A leading role
OT speaks to Stephen Lash about being appointed medical director of Optegra
27 February 2019
Consultant ophthalmic vitero-retinal surgeon, Stephen Lash, has been appointed medical director of eye hospital group Optegra Eye Health Care. He speaks to OT about his ambition for the business.
How does it feel to be appointed medical director of Optegra?
It feels a privilege to be appointed and to have some involvement in how ophthalmology is rolled out across the UK. With my background in optometry, in the 1980s when the sales of spectacles was deregulated, there was a time when there was not enough optometrists and the profession was in a really good position. Yet, for some reason, it went down the retail route. There is a now a move towards up-skilling, which I think is fantastic. I have always felt that eye care is a partnership between primary and secondary care.
How do you see Optegra evolving under your leadership?
Under my influence, I would like to see Optegra look more closely at what it calls the medical side of its offering. Optegra offers vision correction, such as refractive surgery and lens exchange. Laser surgery has become a commoditised market and is price sensitive and driven by marketing. But my hope on the medical side is about working together with consultants to develop an offering that they are happy with and for them to want to come and work with Optegra – not for or at Optegra, but with. In today’s sector, where ophthalmologists are very specialised, to deliver ophthalmology comprehensively, you need many people involved supporting each other.
If I am successful in influencing, we will see an increase in the medical work that Optegra provides across all specialities, with enthused surgeons and staff who enjoy working at Optegra.
What are your main goals for Optegra over the next 12 months?
I’d like to achieve a common point of view with the board and I am currently doing my best to understand the business side of Optegra. I would then like to encourage increased engagement with consultants at Optegra and an increase in the medical care that is offered by the business.
I’d like to see Optegra’s focus, especially on the website, shift towards the quality of care that we are providing. I think that it’s really important that we stand for high quality and we can prove it.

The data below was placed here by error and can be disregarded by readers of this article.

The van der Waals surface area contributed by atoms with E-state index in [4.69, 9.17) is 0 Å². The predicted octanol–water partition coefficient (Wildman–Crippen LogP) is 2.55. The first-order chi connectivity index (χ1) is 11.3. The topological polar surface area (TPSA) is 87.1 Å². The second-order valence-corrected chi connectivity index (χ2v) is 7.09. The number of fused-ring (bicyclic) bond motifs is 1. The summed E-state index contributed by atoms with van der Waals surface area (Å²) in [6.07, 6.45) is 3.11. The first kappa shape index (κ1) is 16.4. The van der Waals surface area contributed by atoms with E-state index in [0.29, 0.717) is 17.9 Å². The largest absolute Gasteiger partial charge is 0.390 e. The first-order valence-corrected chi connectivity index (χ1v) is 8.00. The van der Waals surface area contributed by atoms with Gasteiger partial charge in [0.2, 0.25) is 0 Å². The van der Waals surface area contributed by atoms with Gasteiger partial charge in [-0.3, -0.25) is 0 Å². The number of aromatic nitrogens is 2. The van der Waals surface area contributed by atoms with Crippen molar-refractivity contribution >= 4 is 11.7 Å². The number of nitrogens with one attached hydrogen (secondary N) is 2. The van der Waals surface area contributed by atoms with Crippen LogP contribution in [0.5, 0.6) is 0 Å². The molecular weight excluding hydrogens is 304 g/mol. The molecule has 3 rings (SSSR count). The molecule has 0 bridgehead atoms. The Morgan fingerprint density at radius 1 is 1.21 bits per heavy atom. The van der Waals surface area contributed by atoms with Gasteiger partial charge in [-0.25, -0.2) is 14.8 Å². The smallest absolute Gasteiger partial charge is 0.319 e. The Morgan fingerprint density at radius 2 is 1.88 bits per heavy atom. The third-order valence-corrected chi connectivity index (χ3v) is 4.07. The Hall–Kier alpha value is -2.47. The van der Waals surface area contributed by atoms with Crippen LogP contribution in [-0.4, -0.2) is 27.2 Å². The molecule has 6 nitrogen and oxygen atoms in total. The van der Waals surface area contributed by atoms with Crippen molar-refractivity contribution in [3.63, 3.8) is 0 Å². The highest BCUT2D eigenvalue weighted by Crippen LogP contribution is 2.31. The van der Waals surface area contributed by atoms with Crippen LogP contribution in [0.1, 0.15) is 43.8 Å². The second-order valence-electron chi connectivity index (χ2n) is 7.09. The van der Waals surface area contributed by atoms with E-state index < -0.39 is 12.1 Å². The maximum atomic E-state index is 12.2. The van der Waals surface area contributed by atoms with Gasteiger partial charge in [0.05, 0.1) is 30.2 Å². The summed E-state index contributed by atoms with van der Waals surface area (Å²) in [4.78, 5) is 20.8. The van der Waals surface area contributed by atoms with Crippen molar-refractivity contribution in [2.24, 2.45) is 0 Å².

We will see an increase in the medical work that Optegra provides across all specialities, with enthused surgeons and staff who enjoy working at Optegra
Having originally trained as an optometrist, what made you enter optics?
As a four-year-old I wanted to be a motorbike policeman in California. The next thing that I wanted to be was a fighter pilot, but at the age of nine I became myopic. Floods of tears and brown NHS spectacles later, that dream was over.
From the age of 11, I wanted to be a doctor, but as I went through school I didn’t think that I was good enough. I knew I wanted a healthcare-related career that involved working with people, so I applied for pharmacy. However, I met a friend of mine’s brother in law who was an optometrist and I thought it seemed like a really interesting career. After that meeting I went into school and changed my UCAS form and applied for optometry at Aston.
What made you retrain to be an ophthalmologist?While I enjoyed optometry, there was a part of me that still wanted to be able to solve the problems and treat them. Therefore, during my pre-reg year I began the application process to study medicine. After I qualified, I worked for a year as a locum optometrist in order to fund my medical studies and continued to
practise as an optometrist on Saturdays throughout my studies.
Why should optometrists and ophthalmologists work more closely together?
During my career as an ophthalmologist, I have always tried to build close relationships with local optometrists and I will continue to do that. We need closer ties between the two professions.
When it comes to the treatment of stable glaucoma or cataracts, we could have patients worked-up thoroughly by optometrists. I also believe that optometrists could provide post-operative care for these conditions when trained appropriately. I am all in favour of the independent prescribing and shared care schemes that are being rolled out.